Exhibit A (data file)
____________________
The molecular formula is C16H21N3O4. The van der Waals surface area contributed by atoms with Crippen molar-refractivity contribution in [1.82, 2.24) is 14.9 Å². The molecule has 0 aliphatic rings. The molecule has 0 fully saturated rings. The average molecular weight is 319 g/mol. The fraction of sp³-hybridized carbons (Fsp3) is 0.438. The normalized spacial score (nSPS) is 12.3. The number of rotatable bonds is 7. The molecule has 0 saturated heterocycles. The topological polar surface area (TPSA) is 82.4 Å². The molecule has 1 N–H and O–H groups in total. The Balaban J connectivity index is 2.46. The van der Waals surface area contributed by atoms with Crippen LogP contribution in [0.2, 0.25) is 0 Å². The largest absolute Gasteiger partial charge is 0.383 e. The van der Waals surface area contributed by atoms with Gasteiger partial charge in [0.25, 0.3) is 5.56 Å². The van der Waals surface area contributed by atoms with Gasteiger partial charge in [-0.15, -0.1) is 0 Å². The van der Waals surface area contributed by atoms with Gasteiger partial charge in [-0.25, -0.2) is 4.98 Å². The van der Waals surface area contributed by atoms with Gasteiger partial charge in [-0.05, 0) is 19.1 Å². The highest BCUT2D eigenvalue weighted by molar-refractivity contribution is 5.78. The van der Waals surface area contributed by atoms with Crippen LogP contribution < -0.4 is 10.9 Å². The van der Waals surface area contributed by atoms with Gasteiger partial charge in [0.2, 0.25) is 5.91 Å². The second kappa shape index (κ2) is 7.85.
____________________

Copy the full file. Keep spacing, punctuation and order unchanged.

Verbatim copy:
The molecular formula is C16H21N3O4. The van der Waals surface area contributed by atoms with Crippen molar-refractivity contribution in [1.82, 2.24) is 14.9 Å². The molecule has 0 aliphatic rings. The molecule has 0 fully saturated rings. The average molecular weight is 319 g/mol. The fraction of sp³-hybridized carbons (Fsp3) is 0.438. The normalized spacial score (nSPS) is 12.3. The number of rotatable bonds is 7. The molecule has 0 saturated heterocycles. The topological polar surface area (TPSA) is 82.4 Å². The molecule has 1 N–H and O–H groups in total. The Balaban J connectivity index is 2.46. The van der Waals surface area contributed by atoms with Crippen LogP contribution in [0.2, 0.25) is 0 Å². The largest absolute Gasteiger partial charge is 0.383 e. The van der Waals surface area contributed by atoms with Gasteiger partial charge in [0.25, 0.3) is 5.56 Å². The van der Waals surface area contributed by atoms with Gasteiger partial charge in [-0.15, -0.1) is 0 Å². The van der Waals surface area contributed by atoms with Gasteiger partial charge in [-0.25, -0.2) is 4.98 Å². The van der Waals surface area contributed by atoms with Gasteiger partial charge in [-0.05, 0) is 19.1 Å². The highest BCUT2D eigenvalue weighted by molar-refractivity contribution is 5.78. The van der Waals surface area contributed by atoms with Crippen LogP contribution < -0.4 is 10.9 Å². The van der Waals surface area contributed by atoms with Gasteiger partial charge in [0.2, 0.25) is 5.91 Å². The second kappa shape index (κ2) is 7.85.